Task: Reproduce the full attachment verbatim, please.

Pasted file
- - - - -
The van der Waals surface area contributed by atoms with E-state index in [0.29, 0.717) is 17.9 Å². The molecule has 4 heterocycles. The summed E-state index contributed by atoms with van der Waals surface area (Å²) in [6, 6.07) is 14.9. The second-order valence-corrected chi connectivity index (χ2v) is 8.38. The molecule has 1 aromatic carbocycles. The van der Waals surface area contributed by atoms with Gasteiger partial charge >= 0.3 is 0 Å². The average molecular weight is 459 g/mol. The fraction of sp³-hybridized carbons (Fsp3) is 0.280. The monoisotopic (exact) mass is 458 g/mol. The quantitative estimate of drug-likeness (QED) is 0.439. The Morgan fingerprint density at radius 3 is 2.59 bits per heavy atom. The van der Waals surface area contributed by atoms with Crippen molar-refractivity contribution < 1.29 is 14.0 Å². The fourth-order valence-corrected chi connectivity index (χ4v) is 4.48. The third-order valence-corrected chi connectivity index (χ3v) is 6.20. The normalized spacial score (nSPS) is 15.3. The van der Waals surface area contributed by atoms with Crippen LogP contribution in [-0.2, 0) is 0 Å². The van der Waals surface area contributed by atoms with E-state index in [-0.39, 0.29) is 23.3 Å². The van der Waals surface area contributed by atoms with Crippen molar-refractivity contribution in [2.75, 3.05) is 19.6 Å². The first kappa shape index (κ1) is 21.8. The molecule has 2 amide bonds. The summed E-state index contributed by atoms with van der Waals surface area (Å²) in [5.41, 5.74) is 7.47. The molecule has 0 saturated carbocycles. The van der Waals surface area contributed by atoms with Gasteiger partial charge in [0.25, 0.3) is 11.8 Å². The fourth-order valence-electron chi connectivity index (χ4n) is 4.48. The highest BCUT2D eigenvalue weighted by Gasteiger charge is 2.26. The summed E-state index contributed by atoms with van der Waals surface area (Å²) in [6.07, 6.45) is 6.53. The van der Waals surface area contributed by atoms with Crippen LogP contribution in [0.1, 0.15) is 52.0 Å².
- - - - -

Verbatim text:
The van der Waals surface area contributed by atoms with E-state index in [0.29, 0.717) is 17.9 Å². The molecule has 4 heterocycles. The summed E-state index contributed by atoms with van der Waals surface area (Å²) in [6, 6.07) is 14.9. The second-order valence-corrected chi connectivity index (χ2v) is 8.38. The molecule has 1 aromatic carbocycles. The van der Waals surface area contributed by atoms with Gasteiger partial charge >= 0.3 is 0 Å². The average molecular weight is 459 g/mol. The fraction of sp³-hybridized carbons (Fsp3) is 0.280. The monoisotopic (exact) mass is 458 g/mol. The quantitative estimate of drug-likeness (QED) is 0.439. The Morgan fingerprint density at radius 3 is 2.59 bits per heavy atom. The van der Waals surface area contributed by atoms with Crippen molar-refractivity contribution < 1.29 is 14.0 Å². The fourth-order valence-corrected chi connectivity index (χ4v) is 4.48. The third-order valence-corrected chi connectivity index (χ3v) is 6.20. The normalized spacial score (nSPS) is 15.3. The van der Waals surface area contributed by atoms with Crippen LogP contribution in [-0.2, 0) is 0 Å². The van der Waals surface area contributed by atoms with E-state index in [-0.39, 0.29) is 23.3 Å². The van der Waals surface area contributed by atoms with Crippen molar-refractivity contribution in [2.75, 3.05) is 19.6 Å². The first kappa shape index (κ1) is 21.8. The molecule has 2 amide bonds. The summed E-state index contributed by atoms with van der Waals surface area (Å²) in [5.41, 5.74) is 7.47. The molecule has 0 saturated carbocycles. The van der Waals surface area contributed by atoms with Gasteiger partial charge in [0.25, 0.3) is 11.8 Å². The fourth-order valence-electron chi connectivity index (χ4n) is 4.48. The highest BCUT2D eigenvalue weighted by Gasteiger charge is 2.26. The summed E-state index contributed by atoms with van der Waals surface area (Å²) in [6.07, 6.45) is 6.53. The van der Waals surface area contributed by atoms with Crippen LogP contribution in [0.1, 0.15) is 52.0 Å².